Well, yes and no. Of course, stronger population and job growth in the South and West means that Amazon has to build out more infrastructure in those regions.
But we think Adrian teased out a more interesting trend that is occurring: “In the eastern Mid-Atlantic at least, Amazon is now more focused on opening smaller sorting centers that group orders based on their final destination, and last-mile delivery facilities, all of which are typically under 300,000 square feet and housed in older, more traditional industrial buildings.”
The earlier chart showed leasing activity in total square feet. If Amazon has started shifting its leasing activity in the more densely populated areas of the country to smaller properties, we would expect square footage of leases to drop significantly but the number of leases signed to show a different trend.
While still somewhat lower than the South and West, the chart above shows a much stronger leasing trend in the Northeast and Midwest. And this seems to suggest the Adrian Amazon Hypothesis is correct, that the company has shifted its focus to smaller facilities in the Northeast and Midwest while still leasing monster distribution facilities elsewhere.
In this vein, Amazon announced recent major expansions just outside non-HQ2 winners Austin and Atlanta. Oklahoma got its first fulfillment center in an enormous 2.6 million-square foot built-to-suit warehouse finished in August. Another Oklahoma facility is planned for Tulsa, reported to be a similar size and will be built on an 82-acre site.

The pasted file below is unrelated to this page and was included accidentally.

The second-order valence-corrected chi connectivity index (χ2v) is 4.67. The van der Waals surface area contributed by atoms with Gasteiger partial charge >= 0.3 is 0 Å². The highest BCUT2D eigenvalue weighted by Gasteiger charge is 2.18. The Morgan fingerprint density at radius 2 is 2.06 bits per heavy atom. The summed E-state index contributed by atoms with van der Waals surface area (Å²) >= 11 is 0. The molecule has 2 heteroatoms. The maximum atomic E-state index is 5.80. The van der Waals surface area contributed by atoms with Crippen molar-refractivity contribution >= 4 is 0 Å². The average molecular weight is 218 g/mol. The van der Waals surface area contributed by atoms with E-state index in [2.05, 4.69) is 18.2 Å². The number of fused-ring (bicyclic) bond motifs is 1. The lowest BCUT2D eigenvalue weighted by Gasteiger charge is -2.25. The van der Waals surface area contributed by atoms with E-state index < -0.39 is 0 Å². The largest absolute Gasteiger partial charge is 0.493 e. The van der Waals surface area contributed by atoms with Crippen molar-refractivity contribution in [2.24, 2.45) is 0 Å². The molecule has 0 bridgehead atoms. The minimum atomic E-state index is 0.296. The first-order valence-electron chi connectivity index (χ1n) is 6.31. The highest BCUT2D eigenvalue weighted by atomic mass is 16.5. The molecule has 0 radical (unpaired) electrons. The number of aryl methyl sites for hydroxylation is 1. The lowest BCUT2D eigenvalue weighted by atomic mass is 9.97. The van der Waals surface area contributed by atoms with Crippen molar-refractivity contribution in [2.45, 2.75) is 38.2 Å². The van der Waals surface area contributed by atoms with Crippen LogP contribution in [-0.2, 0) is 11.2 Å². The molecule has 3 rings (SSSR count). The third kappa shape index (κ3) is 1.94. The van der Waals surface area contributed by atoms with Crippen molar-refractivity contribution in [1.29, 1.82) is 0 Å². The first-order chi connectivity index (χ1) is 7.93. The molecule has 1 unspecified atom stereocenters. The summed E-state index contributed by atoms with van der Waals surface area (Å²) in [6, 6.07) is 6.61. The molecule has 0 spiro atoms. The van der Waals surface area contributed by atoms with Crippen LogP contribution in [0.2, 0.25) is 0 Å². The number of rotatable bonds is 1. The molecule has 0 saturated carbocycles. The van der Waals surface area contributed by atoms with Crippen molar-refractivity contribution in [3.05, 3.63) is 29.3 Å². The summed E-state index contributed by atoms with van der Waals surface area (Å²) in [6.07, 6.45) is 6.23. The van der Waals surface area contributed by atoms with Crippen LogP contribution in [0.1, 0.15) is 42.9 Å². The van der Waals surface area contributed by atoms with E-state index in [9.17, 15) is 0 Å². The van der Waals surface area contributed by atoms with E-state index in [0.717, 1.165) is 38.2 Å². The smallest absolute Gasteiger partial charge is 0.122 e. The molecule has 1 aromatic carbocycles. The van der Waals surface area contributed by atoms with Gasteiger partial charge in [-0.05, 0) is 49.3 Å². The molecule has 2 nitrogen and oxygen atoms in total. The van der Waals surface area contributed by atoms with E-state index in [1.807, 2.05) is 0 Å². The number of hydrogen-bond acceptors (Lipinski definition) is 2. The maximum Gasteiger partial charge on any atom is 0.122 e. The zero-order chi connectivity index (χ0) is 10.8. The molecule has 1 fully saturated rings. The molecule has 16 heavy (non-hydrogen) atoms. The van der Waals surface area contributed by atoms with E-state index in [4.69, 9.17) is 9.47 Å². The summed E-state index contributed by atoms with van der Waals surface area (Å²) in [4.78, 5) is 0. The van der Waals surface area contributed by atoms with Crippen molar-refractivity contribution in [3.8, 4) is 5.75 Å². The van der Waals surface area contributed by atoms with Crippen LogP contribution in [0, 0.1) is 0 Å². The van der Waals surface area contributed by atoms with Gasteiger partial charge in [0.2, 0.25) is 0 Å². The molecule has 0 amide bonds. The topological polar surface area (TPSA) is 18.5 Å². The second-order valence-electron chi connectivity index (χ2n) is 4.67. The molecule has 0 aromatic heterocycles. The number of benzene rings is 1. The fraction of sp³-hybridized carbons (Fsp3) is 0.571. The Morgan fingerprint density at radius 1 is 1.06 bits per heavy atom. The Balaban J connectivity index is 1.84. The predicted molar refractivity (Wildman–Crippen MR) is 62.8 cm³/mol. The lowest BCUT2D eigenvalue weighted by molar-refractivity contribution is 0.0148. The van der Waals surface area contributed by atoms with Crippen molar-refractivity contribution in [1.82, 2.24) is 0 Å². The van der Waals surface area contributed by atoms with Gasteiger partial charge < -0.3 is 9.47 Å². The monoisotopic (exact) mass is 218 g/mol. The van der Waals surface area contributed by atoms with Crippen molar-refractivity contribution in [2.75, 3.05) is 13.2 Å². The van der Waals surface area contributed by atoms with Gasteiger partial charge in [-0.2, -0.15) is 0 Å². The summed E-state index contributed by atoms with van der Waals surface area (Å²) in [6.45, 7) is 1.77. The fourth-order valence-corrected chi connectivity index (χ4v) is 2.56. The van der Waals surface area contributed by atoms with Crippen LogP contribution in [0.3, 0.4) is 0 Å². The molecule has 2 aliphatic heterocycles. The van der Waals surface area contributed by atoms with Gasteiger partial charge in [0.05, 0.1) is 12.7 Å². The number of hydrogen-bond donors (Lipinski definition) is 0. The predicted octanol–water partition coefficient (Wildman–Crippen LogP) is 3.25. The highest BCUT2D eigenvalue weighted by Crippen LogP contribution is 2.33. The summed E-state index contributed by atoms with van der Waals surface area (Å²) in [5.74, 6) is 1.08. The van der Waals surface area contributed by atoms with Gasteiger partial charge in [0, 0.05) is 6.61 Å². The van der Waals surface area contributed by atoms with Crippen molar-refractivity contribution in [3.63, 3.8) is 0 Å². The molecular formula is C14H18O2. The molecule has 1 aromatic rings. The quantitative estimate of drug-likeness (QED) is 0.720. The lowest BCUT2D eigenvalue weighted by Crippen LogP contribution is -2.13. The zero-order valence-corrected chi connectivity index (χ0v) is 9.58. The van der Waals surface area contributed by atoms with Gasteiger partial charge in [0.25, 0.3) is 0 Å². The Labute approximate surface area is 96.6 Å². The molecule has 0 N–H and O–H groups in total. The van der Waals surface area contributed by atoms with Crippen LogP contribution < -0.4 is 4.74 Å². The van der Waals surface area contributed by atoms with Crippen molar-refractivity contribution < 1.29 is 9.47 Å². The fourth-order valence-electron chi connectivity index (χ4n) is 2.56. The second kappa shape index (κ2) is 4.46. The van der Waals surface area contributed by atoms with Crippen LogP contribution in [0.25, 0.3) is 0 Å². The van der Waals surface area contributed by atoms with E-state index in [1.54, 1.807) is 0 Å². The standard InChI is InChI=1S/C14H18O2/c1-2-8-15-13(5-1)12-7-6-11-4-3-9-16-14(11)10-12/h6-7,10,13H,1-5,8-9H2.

As one of your authors quipped to the other, “they don’t have 82-acre properties just sitting outside of NYC and Boston.”
But it’s not only major metropolitan areas seeing Amazon activity. Deltona, Florida, a city of less than 100,000 in population but conveniently located between Orlando and Daytona Beach, was picked for Florida’s fifth Amazon distribution center.
As far as the West goes, it’s all California, where Bezos & Co signed leases in 18 different cities in 2019.
The top three states in the chart above are in the West or the South, but the next three are Massachusetts, Illinois and New Jersey. The Northeast and Midwest regions are well represented here, even if the nature of that leasing activity is skewing smaller and towards that proverbial last mile.